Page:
As mentioned, director Leni incorporates much of the silent German expressionist film style. Expressionist thought puts feelings, inner particularly, above the action that is being portrayed. We feel the haunted house through the prism of the actors, more so than through the action we are seeing. The haunted mansion is almost dream-like in its many hallways, stairs, curtains and claustrophobic atmosphere.

I particularly like one of Leni’s touches at the beginning, where he portrays Cyrus West’s madness by portraying him as a “canary” surrounded by cats eager to feast on him. It is important to recall that this is a spoof, and there is very witty comedy throughout. Hale in particular plays the wimpy-turned-heroic hero as well as many silent comedians such as Lloyd and Chaplin. Also providing very strong acting chops is Martha Mattox, who plays the forbidding, gloomy housekeeper, Mammy Pleasant.

“The Cat and the Canary” was a big hit and was remade in 1930 as “The Cat Creeps,” which was Universal’s first sound horror film. A Spanish version was made as well. Unfortunately, “... Cat Creeps” is believed lost. In 1939, it was remade as a comedy vehicle for Bob Hope. There was a 1961 Swedish version made and in 1970, Richard Gordon produced a British version. However, the 1927 version remains the best version. The film was, as mentioned, based on a popular play of the same name.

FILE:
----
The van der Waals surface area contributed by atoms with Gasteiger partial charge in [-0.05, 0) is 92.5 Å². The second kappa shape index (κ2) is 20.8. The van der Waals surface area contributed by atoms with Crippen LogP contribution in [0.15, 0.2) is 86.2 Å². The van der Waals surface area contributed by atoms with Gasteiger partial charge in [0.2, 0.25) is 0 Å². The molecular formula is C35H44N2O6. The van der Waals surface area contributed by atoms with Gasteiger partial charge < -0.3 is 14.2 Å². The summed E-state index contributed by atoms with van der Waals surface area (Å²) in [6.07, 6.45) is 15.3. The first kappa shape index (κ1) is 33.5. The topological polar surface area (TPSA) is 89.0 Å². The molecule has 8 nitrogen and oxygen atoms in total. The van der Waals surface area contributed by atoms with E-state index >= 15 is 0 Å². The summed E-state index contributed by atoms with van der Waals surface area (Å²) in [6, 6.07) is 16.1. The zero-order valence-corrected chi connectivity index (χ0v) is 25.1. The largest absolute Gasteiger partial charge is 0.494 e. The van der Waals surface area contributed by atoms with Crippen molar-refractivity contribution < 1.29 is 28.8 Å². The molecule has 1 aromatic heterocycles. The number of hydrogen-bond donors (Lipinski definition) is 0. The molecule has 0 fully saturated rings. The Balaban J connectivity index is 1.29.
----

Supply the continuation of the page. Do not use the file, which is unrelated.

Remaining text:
The classic haunted house setting, the expressionist horror mixed with laughs provides a nice atmosphere fit for a Halloween viewing. The film is often shown on Turner Classic Movies.

Sunday, December 30, 2018

Bela Lugosi as Poirot? Murder By Television

Review by Doug Gibson

"Murder By Television" probably doesn't merit too much discussion or analysis, but if you love Bela Lugosi, or are a completist as to his films, hey, it's out there. Released in 1935 from a film production company called Cameo, it's almost an hour's worth of a very mediocre entertainment.